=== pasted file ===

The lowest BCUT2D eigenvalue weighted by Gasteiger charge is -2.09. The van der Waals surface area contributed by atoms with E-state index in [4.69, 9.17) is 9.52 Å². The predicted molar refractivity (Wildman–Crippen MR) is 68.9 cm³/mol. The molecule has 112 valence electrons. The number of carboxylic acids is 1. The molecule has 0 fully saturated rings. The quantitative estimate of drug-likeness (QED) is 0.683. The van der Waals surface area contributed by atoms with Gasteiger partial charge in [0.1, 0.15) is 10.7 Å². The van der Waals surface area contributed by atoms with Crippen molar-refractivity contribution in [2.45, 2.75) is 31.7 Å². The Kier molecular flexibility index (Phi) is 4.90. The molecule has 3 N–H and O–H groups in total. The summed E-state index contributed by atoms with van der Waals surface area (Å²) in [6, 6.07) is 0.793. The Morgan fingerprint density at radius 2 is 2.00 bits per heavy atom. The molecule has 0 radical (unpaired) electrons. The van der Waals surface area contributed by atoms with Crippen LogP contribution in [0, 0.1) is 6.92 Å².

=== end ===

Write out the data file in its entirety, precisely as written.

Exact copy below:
The lowest BCUT2D eigenvalue weighted by Gasteiger charge is -2.09. The van der Waals surface area contributed by atoms with E-state index in [4.69, 9.17) is 9.52 Å². The predicted molar refractivity (Wildman–Crippen MR) is 68.9 cm³/mol. The molecule has 112 valence electrons. The number of carboxylic acids is 1. The molecule has 0 fully saturated rings. The quantitative estimate of drug-likeness (QED) is 0.683. The van der Waals surface area contributed by atoms with Gasteiger partial charge in [0.1, 0.15) is 10.7 Å². The van der Waals surface area contributed by atoms with Crippen molar-refractivity contribution in [2.45, 2.75) is 31.7 Å². The Kier molecular flexibility index (Phi) is 4.90. The molecule has 3 N–H and O–H groups in total. The summed E-state index contributed by atoms with van der Waals surface area (Å²) in [6, 6.07) is 0.793. The Morgan fingerprint density at radius 2 is 2.00 bits per heavy atom. The molecule has 0 radical (unpaired) electrons. The van der Waals surface area contributed by atoms with Crippen LogP contribution in [0, 0.1) is 6.92 Å².